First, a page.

If it was good enough for the pharaohs…

Wicker furniture such as a stool and chair seat was discovered buried with the pharaohs, including Tutankhamen, in the pyramids of ancient Egypt. The production of wicker originated from the craft of basket weaving and the Egyptian tradition became popular with the Romans.

As the trade with the East increased over the centuries and the stronger and more flexible rattan grown in Asia became available, this style of furniture increased hugely in popularity. It became available in Northern Europe and Britain and by the mid-19th century it was also being manufactured in the United States.

The term “wicker” refers to a style of weaving and includes products woven from a variety of natural materials such as rattan, raffia, palm strips and willow. The Malay word “rotan” which means to “split” or “pare”, gave rise to the English term ‘rattan”.

More than 600 species of climbing rattan palms are found in Southeast Asia and the hard inner section of these palms are used for the manufacturing of rattan products. Since rattan does not crack as a result of heat or humidity, it is ideal for the use in tropical countries.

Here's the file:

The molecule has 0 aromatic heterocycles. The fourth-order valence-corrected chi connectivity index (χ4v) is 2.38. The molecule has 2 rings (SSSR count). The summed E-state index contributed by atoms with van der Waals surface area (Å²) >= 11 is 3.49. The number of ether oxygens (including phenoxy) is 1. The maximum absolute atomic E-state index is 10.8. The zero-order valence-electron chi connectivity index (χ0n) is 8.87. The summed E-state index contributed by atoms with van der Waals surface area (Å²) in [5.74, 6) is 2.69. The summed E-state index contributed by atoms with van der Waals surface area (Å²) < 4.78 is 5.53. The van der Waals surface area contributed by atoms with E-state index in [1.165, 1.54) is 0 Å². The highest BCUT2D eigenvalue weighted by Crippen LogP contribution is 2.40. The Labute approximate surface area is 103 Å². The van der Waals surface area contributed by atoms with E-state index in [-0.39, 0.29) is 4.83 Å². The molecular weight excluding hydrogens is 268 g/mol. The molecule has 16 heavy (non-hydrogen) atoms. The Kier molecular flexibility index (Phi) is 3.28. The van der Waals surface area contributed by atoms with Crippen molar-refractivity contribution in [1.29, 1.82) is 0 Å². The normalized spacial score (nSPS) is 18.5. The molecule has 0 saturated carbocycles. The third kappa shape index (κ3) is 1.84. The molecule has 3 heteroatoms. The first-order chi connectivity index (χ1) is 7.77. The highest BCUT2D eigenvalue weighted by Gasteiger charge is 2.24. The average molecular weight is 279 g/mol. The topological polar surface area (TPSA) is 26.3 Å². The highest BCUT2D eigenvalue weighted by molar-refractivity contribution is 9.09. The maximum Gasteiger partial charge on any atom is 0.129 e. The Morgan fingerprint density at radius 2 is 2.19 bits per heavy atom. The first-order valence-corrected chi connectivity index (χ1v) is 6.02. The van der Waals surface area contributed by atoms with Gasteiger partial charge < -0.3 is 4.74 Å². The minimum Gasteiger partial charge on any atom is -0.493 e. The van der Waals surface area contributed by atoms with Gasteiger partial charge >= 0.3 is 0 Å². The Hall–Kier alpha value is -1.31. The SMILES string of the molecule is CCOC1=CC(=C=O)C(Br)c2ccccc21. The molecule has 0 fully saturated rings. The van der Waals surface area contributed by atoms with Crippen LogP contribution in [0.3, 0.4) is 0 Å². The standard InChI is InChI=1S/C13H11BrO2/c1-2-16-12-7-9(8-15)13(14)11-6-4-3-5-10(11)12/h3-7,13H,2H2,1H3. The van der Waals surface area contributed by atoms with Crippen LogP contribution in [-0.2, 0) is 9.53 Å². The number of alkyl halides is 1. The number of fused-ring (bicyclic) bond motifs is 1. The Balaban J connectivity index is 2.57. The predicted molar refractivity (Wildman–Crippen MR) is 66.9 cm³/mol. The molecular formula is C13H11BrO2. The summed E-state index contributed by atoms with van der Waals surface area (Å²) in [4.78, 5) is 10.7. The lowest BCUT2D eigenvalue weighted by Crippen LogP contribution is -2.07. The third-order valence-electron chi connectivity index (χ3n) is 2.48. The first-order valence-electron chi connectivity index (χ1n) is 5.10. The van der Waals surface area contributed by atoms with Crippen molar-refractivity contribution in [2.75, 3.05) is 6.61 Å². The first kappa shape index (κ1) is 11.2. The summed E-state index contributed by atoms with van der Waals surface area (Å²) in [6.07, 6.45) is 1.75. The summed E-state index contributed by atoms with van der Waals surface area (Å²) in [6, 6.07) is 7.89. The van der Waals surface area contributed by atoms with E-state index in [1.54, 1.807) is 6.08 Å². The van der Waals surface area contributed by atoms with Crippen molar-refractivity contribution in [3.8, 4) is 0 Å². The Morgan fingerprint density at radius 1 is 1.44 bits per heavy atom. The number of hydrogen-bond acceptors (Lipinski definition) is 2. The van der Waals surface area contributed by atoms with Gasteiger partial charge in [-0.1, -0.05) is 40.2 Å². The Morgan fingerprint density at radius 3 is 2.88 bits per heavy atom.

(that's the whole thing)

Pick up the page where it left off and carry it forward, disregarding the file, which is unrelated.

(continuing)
It was this association with exotic and tropical locations that appealed to Victorian furniture manufacturers who mostly produced ornate pieces. These elaborate designs were in time replaced with more modern and pared down interpretations by designers such as Mies van der Rohe and Gio Ponti and decades later gave rise to a wicker furniture revival in the 60’s and 70’s. Rattan is regarded as a more affordable alternative to timber and as being more breathable than upholstery.   Furniture, storage baskets and objet manufactured from rattan, can fit comfortably into any style of interior. It not only brings in a natural element but also the knowledge that a century old craft was used to manufacture it